The new year has brought not only a new political administration, but also an incremental increase in central interest rates, with the Federal Reserve recently raising interest rates for only the second time in nearly ten years. This can come as great news for those who are conservatively invested (or not invested at all) and who have seen their savings account returns dwindle to near zero, but it may present a challenge for potential home buyers who could have grown complacent after years of record low rates. Those who have wanted for years to purchase a rental home may also find themselves slowly being squeezed out of their price range. Read on to learn more about how increases in interest rates can affect the home purchase process, as well as what you'll want to consider when deciding whether the purchase of rental real estate is right for you in today's climate.
How do interest rates affect home purchases?
As interest rates rise, a consumer's purchasing ability goes down, which can make it tougher to both buy and sell. For example, if a consumer can afford a mortgage payment of no more than $900 per month, he or she may be able to obtain a $190,000 mortgage at 4 percent interest (for a payment of $907 per month). However, when interest rates rise to 6 percent, that same $900 per month will only be enough for a $150,000 mortgage. Unless purchasers are able (or willing) to stretch their maximum payment, they may find themselves quickly priced out of the same homes that were safely within their price range just a year or two ago.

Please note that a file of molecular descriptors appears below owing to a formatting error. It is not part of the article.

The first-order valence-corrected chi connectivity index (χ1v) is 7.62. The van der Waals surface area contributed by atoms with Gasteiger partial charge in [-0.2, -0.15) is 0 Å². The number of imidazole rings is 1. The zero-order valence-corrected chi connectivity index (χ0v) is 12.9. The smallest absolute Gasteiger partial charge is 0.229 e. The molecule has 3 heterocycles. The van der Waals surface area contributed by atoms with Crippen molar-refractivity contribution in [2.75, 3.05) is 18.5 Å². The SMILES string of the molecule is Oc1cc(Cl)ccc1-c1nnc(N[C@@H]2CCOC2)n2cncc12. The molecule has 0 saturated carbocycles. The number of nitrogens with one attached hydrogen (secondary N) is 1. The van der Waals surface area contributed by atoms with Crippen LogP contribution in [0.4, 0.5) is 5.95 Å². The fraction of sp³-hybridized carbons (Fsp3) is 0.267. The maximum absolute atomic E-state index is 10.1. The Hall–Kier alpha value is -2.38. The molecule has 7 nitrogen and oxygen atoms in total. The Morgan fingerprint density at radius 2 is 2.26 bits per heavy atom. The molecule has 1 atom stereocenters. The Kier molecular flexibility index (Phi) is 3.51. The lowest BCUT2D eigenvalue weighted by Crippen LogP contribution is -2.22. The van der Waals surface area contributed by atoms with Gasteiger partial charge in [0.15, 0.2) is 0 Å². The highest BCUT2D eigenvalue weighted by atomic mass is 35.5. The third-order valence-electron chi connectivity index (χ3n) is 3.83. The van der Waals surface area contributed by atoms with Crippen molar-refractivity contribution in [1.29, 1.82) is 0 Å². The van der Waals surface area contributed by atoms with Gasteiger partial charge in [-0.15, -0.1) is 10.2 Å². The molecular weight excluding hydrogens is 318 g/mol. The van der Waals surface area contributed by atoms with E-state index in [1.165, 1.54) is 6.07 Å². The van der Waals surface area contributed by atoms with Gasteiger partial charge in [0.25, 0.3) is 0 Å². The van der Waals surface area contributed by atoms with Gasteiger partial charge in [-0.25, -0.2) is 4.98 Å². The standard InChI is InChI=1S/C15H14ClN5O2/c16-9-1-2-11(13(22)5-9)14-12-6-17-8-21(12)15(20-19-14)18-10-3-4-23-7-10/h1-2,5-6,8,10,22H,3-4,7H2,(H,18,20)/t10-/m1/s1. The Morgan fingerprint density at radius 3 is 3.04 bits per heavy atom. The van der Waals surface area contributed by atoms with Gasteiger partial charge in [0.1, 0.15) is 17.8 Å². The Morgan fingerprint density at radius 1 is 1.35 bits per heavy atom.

Is it a good time to purchase rental real estate?
While rising interest rates are rarely greeted with happiness, it's not all bad news. Although you might find yourself paying a slightly higher interest rate if you purchase now than you would have had you purchased a year or two ago, buying into a rental market while interest rates are rising can be a smart move, especially if these rates continue to rise after your purchase.
As interest rates rise and purchasing power drops, many who might otherwise buy a home could find themselves renting -- either for cost savings, for flexibility, or to provide some time to save up a larger down payment. Having a larger pool of renters from which to choose can only benefit you as a future landlord, and many of your mortgage-related expenses may be deductible. If you've been considering delving into rental real estate for some time, the recent increase in interest rates may be the precipitating factor you've been looking for.